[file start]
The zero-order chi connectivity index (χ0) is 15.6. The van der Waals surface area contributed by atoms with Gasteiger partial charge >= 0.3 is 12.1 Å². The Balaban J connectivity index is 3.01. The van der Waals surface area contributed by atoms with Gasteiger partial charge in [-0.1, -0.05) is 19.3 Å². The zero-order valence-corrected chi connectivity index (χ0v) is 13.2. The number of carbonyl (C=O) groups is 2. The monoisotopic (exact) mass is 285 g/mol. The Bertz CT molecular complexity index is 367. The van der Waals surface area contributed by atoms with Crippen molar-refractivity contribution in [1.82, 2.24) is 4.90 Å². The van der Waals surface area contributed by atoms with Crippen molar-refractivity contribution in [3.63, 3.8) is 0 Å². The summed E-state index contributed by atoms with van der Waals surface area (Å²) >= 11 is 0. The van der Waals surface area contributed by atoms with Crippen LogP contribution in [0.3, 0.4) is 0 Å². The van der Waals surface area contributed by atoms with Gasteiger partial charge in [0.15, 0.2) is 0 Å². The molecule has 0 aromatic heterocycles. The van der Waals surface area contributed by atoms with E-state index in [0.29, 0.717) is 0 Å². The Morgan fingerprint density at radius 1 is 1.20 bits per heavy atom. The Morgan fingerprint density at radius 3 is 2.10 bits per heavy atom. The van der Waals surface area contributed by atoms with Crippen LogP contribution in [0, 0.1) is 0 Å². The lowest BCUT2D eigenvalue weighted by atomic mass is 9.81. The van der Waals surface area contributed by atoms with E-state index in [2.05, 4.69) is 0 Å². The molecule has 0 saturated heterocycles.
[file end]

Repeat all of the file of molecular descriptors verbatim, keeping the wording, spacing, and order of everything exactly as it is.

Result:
The zero-order chi connectivity index (χ0) is 15.6. The van der Waals surface area contributed by atoms with Gasteiger partial charge >= 0.3 is 12.1 Å². The Balaban J connectivity index is 3.01. The van der Waals surface area contributed by atoms with Gasteiger partial charge in [-0.1, -0.05) is 19.3 Å². The zero-order valence-corrected chi connectivity index (χ0v) is 13.2. The number of carbonyl (C=O) groups is 2. The monoisotopic (exact) mass is 285 g/mol. The Bertz CT molecular complexity index is 367. The van der Waals surface area contributed by atoms with Crippen molar-refractivity contribution in [1.82, 2.24) is 4.90 Å². The van der Waals surface area contributed by atoms with Crippen molar-refractivity contribution in [3.63, 3.8) is 0 Å². The summed E-state index contributed by atoms with van der Waals surface area (Å²) >= 11 is 0. The van der Waals surface area contributed by atoms with Crippen LogP contribution in [0.3, 0.4) is 0 Å². The van der Waals surface area contributed by atoms with Gasteiger partial charge in [0.15, 0.2) is 0 Å². The molecule has 0 aromatic heterocycles. The van der Waals surface area contributed by atoms with E-state index in [0.29, 0.717) is 0 Å². The Morgan fingerprint density at radius 1 is 1.20 bits per heavy atom. The Morgan fingerprint density at radius 3 is 2.10 bits per heavy atom. The van der Waals surface area contributed by atoms with Crippen LogP contribution in [0, 0.1) is 0 Å². The lowest BCUT2D eigenvalue weighted by atomic mass is 9.81. The van der Waals surface area contributed by atoms with E-state index in [2.05, 4.69) is 0 Å². The molecule has 0 saturated heterocycles.